When a print project needs an elegant, non-tarnishing metallic finish to be applied to paper or a similar substrate, it’s easily accomplished using a process referred to as foil stamping or hot stamping.
Foil stamping or hot stamping (as it is called when heat is applied) requires a metal plate with an engraved image. The plate strikes a foil film, transferring the foil coating from the roll film onto the substrate that is to be imprinted.
A wide selection of foil colors, finishes, and effects are available such as gold, silver, and colored metallics; marble, leather, wood, snakeskin, and pearl finishes; and geometric multi-dimensional patterns.
General Use of Foils
- Foils can be used for logos or accents surrounding logos, borders or highlights surrounding images, and elegant accents for distinctive symbols, images, graphics, or lines.
- Foils provide security for tamper resistant seals and security for documents. Holograms and foils have been used as seals for software or video products, and security on negotiable documents because they effectively display a tear if a foil seal is opened or torn.
- Documents that are not to be reproduced or counterfeited, such as background images in driver’s licenses, membership cards, credit/debit cards, or personal identity badges, utilize foils and holograms for security. Foils and holograms are difficult to reproduce.
Holograms – An Alternative to Standard Foil Colors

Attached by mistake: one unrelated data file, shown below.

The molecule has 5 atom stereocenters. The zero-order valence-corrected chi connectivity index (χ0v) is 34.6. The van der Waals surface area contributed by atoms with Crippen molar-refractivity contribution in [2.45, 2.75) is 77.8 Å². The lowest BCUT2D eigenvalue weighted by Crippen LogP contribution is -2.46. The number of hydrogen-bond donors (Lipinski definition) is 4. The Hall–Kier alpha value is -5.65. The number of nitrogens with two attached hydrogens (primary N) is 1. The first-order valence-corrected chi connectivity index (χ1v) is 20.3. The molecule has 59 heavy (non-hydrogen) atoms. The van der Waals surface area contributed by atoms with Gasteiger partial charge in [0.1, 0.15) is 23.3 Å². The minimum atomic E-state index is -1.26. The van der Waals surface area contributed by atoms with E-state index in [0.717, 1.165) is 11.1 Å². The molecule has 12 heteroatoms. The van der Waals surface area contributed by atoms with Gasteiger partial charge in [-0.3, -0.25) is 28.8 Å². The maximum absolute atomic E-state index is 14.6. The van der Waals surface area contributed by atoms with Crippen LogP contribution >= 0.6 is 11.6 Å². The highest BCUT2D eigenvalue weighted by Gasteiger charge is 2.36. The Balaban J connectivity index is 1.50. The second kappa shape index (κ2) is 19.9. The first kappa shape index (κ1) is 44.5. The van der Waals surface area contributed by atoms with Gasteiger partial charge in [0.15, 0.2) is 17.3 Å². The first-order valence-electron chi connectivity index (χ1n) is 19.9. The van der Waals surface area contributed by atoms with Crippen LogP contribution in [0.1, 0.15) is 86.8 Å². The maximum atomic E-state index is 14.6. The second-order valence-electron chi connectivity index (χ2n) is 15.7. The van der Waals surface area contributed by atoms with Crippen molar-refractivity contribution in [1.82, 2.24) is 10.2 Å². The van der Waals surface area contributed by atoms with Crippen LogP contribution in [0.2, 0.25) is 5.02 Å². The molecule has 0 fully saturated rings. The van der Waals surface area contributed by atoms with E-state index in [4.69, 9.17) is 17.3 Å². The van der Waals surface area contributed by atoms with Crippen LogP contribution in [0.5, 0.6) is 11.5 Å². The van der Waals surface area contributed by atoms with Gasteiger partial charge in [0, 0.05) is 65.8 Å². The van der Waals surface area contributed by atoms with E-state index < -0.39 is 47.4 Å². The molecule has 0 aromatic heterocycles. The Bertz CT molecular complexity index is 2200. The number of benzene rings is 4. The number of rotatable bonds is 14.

Another foil product for the hot stamp process is the hologram. A hologram is a 2 or 3-dimensional image developed photographically with the use of lasers to create the graphics or photo images.
Holograms don’t just protect against counterfeiters, they are also utilized to make a design or image stand out from the page.
How it Works
First the hologram is made on a light sensitive resist plate. This copy is stamped into acrylic as a tiled pattern to form a recombined master shim. This is metalised and a final nickel embossing plate produced.
The recombined master is analogous to a printing plate which is attached to a steel embossing roller and under heat and pressure embosses a relief structure into the polyester plastic. Adhesive is applied to the back and a release paper attached. Finally the holograms are die cut to size and wound onto rolls for either machine or hand application.
Four types of holographic images are available for a print project:
- Patterned Images are geometric designs throughout the foil in either a repeated or random pattern.
- Images are realistic 3-D illusions of various inanimate objects.
- Multiple Plane Images are layered and repeated several times to create a 3-dimensional effect.
- Stereogram Images are 3-dimensional images of live objects presented in active sequences. Generally, the stereogram image is the most expensive hologram to produce.
Planning Tips for Foils
- Coated stocks such as clay or cast coated papers are the best paper materials for foil stamping since they are the most workable. They generally allow for greater area coverage without distortion or breakup of the foil. However, large areas of solids can lead to complications, such as gas trapping, which can cause the foil to bubble on the surface of the stock if the die has not been sandblasted prior to use.
- Vellum surfaced stocks with 25% rag content are excellent stocks for stationery products.
- Use caution if the printed piece is to have a coating applied prior to foil stamping. UV coatings or varnishes containing a high level of wax are not receptive coatings for foil stamping. Aqueous coatings or wax free varnishes provide the best surface results for foil stamping.
- If foil is being applied to laminated sheets, make sure the surface tension, also referred to as the dyne count, is higher than 40. Less than 40 will result in the sheet cracking and tearing.